Medieval Londoners is a generous gift. Not only to Caroline Barron, long-time emeritus professor of Medieval History at the occasion of her 80th birthday. But also to her numerous students teaching the history of London to new generations. In this spirit the book is offered as open-source.
Medieval Londoners. Essays to mark the eightieth birthday of Caroline Barron
Edited by Elizabeth A New and Christian SteerSeries: IHR Conference Papers
University of London Press and Institute for Historical Research 2019
Medieval Londoners were a diverse group, some born in the city, and others drawn to the capital from across the realm and from overseas. For some, London became the sole focus of their lives, while others retained or developed networks and loyalties that spread far and wide. The rich evidence for the medieval city, including archaeological and documentary evidence, means that the study of London and its inhabitants remains an active field. Medieval Londoners brings together archaeologists, historians, art historians and literary scholars whose essays provide glimpses of medieval Londoners in all their variety.
This volume is offered to Caroline M. Barron, Emeritus Professor of the History of London at Royal Holloway, University of London, on the occasion of her 80th birthday. Her remarkable career – over some fifty years – has revitalized the way in which we consider London and its people. This volume is a tribute to her scholarship and her friendship and encouragement to others. It is thanks to Caroline M. Barron that the study of medieval London remains as vibrant today as it has ever been.
Table of Content:
- Introduction: medieval Londoners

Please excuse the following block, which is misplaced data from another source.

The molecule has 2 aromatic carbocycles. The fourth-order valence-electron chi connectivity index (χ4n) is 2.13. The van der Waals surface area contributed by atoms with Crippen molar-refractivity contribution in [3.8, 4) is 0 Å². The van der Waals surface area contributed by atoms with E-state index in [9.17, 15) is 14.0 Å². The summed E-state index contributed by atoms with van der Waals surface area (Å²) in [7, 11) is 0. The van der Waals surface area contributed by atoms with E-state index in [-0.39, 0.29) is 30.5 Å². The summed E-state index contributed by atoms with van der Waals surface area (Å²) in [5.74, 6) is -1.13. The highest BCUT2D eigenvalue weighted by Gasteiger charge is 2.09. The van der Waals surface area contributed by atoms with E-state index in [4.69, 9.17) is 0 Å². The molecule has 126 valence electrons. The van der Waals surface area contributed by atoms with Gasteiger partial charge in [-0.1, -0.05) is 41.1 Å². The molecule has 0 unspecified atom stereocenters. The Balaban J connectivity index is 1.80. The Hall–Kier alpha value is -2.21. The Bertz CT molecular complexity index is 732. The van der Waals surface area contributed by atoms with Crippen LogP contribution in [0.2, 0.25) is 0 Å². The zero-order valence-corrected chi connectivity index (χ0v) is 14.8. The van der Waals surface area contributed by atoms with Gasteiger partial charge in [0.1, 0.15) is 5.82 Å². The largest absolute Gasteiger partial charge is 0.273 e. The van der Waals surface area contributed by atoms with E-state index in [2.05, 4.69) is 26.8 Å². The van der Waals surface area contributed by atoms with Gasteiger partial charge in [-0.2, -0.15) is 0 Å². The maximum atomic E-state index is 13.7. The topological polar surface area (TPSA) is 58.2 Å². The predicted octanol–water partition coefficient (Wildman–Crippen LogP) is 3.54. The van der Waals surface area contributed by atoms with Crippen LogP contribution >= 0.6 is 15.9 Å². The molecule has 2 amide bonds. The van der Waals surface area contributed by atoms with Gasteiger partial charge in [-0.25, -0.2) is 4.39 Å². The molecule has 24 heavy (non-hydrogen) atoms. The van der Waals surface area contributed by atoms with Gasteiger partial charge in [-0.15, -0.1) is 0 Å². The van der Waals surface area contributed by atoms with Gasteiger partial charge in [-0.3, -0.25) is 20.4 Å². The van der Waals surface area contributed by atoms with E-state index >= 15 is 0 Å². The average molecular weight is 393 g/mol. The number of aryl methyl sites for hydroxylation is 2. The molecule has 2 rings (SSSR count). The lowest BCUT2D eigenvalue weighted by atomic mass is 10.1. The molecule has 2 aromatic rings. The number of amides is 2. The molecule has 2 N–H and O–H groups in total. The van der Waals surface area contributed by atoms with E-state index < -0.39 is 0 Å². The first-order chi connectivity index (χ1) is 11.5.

Elizabeth A. New
- Families in later medieval London: sex, marriage and mortality
- A portrait of a late medieval London pub: the Star inn, Bridge Street
- Huntington Library MS. HM 140: household reading for Londoners?
- Palaeography and forgery: Thomas D.’s Book of the Hartshorn in Southwark
- ‘Go to hyr neybors wher she dwelte before’: reputation and mobility at the London consistory court in the early sixteenth century
- Aliens, crafts and guilds in late medieval London
- William Styfford (fl. 1437‒66): citizen and scrivener of London and notary imperial
- Bankers and booksellers: evidence of the late fifteenth century English book trade in the ledgers of the Bardi bank
T. W. Payne
- Nicholas Alwyn, mayor of London: a man of two loyalties, London and Spalding
Anne F. Sutton
- Charity and the city: London Bridge, c. 1176‒1275
John A. McEwan
- John Reynewell and St. Botolph Billingsgate
Stephen Freeth and John Schofield
- The testament of Joan FitzLewes: a source for the history of the abbey of Franciscan nuns without Aldgate
- Souls of benefactors at Grey Friars church London
- Afterword: The transformative effect: Caroline Barron as teacher and colleague
Detail from collage of portraits from © British Library, Liber benefactorum of St Albans Abbey, MS. Cotton Nero D. VII